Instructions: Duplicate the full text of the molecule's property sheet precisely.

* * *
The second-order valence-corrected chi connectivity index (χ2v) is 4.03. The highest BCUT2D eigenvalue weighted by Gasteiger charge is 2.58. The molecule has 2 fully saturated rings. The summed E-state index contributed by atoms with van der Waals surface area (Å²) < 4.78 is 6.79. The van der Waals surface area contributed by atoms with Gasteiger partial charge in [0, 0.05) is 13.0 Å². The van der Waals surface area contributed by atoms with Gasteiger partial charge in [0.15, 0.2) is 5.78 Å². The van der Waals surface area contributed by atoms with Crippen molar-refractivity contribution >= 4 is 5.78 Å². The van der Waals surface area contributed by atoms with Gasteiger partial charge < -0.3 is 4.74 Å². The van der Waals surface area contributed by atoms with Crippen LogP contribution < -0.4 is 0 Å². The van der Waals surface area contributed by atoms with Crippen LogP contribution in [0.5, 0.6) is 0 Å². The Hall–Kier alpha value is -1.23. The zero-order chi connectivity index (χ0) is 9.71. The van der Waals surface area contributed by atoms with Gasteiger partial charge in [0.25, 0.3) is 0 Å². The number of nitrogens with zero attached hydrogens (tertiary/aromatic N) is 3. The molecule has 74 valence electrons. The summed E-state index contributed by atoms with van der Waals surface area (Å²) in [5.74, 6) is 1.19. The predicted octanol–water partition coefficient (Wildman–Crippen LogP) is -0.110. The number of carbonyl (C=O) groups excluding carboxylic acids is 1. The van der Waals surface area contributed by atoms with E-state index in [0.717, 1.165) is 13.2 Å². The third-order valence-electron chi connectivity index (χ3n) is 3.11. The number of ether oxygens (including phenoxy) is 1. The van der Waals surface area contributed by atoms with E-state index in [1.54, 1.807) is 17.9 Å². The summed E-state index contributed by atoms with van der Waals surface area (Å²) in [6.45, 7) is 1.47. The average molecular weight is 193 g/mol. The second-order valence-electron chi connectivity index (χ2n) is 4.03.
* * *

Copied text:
The second-order valence-corrected chi connectivity index (χ2v) is 4.03. The highest BCUT2D eigenvalue weighted by Gasteiger charge is 2.58. The molecule has 2 fully saturated rings. The summed E-state index contributed by atoms with van der Waals surface area (Å²) < 4.78 is 6.79. The van der Waals surface area contributed by atoms with Gasteiger partial charge in [0, 0.05) is 13.0 Å². The van der Waals surface area contributed by atoms with Gasteiger partial charge in [0.15, 0.2) is 5.78 Å². The van der Waals surface area contributed by atoms with Crippen molar-refractivity contribution >= 4 is 5.78 Å². The van der Waals surface area contributed by atoms with Gasteiger partial charge < -0.3 is 4.74 Å². The van der Waals surface area contributed by atoms with Crippen LogP contribution < -0.4 is 0 Å². The van der Waals surface area contributed by atoms with Crippen LogP contribution in [0.5, 0.6) is 0 Å². The Hall–Kier alpha value is -1.23. The zero-order chi connectivity index (χ0) is 9.71. The van der Waals surface area contributed by atoms with Gasteiger partial charge in [0.25, 0.3) is 0 Å². The number of nitrogens with zero attached hydrogens (tertiary/aromatic N) is 3. The molecule has 74 valence electrons. The summed E-state index contributed by atoms with van der Waals surface area (Å²) in [5.74, 6) is 1.19. The predicted octanol–water partition coefficient (Wildman–Crippen LogP) is -0.110. The number of carbonyl (C=O) groups excluding carboxylic acids is 1. The van der Waals surface area contributed by atoms with E-state index in [0.717, 1.165) is 13.2 Å². The third-order valence-electron chi connectivity index (χ3n) is 3.11. The number of ether oxygens (including phenoxy) is 1. The van der Waals surface area contributed by atoms with E-state index in [1.54, 1.807) is 17.9 Å². The summed E-state index contributed by atoms with van der Waals surface area (Å²) in [6.45, 7) is 1.47. The average molecular weight is 193 g/mol. The second-order valence-electron chi connectivity index (χ2n) is 4.03.